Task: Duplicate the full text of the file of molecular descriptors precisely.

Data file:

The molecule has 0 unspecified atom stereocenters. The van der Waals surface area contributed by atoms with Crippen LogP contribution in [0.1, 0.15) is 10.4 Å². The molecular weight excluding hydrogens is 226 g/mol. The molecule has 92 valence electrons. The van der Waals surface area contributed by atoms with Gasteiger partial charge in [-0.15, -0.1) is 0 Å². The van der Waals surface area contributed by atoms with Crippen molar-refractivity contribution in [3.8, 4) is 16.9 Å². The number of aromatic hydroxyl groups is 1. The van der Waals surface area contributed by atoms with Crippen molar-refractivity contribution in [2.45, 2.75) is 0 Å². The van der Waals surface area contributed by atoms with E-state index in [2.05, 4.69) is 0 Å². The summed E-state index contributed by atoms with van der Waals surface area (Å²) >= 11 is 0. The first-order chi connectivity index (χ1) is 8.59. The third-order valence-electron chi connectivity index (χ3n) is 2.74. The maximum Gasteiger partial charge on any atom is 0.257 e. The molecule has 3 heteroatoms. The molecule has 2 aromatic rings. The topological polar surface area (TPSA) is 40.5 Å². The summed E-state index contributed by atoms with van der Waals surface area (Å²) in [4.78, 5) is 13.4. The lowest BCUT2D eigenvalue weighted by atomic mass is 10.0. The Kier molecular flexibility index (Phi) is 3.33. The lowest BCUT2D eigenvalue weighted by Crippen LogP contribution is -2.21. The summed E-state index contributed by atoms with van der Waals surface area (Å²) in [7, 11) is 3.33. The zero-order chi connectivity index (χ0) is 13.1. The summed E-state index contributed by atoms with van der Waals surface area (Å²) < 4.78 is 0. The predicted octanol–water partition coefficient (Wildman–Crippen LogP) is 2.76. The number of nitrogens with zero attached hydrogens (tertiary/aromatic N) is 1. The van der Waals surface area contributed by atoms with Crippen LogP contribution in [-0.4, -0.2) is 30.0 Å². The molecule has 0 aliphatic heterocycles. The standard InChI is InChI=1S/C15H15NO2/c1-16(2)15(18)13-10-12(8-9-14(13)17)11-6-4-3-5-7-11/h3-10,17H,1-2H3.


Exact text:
The molecule has 0 unspecified atom stereocenters. The van der Waals surface area contributed by atoms with Crippen LogP contribution in [0.1, 0.15) is 10.4 Å². The molecular weight excluding hydrogens is 226 g/mol. The molecule has 92 valence electrons. The van der Waals surface area contributed by atoms with Gasteiger partial charge in [-0.15, -0.1) is 0 Å². The van der Waals surface area contributed by atoms with Crippen molar-refractivity contribution in [3.8, 4) is 16.9 Å². The number of aromatic hydroxyl groups is 1. The van der Waals surface area contributed by atoms with Crippen molar-refractivity contribution in [2.45, 2.75) is 0 Å². The van der Waals surface area contributed by atoms with E-state index in [2.05, 4.69) is 0 Å². The summed E-state index contributed by atoms with van der Waals surface area (Å²) >= 11 is 0. The first-order chi connectivity index (χ1) is 8.59. The third-order valence-electron chi connectivity index (χ3n) is 2.74. The maximum Gasteiger partial charge on any atom is 0.257 e. The molecule has 3 heteroatoms. The molecule has 2 aromatic rings. The topological polar surface area (TPSA) is 40.5 Å². The summed E-state index contributed by atoms with van der Waals surface area (Å²) in [4.78, 5) is 13.4. The lowest BCUT2D eigenvalue weighted by atomic mass is 10.0. The Kier molecular flexibility index (Phi) is 3.33. The lowest BCUT2D eigenvalue weighted by Crippen LogP contribution is -2.21. The summed E-state index contributed by atoms with van der Waals surface area (Å²) in [7, 11) is 3.33. The zero-order chi connectivity index (χ0) is 13.1. The summed E-state index contributed by atoms with van der Waals surface area (Å²) < 4.78 is 0. The predicted octanol–water partition coefficient (Wildman–Crippen LogP) is 2.76. The number of nitrogens with zero attached hydrogens (tertiary/aromatic N) is 1. The van der Waals surface area contributed by atoms with Crippen LogP contribution in [-0.4, -0.2) is 30.0 Å². The molecule has 0 aliphatic heterocycles. The standard InChI is InChI=1S/C15H15NO2/c1-16(2)15(18)13-10-12(8-9-14(13)17)11-6-4-3-5-7-11/h3-10,17H,1-2H3.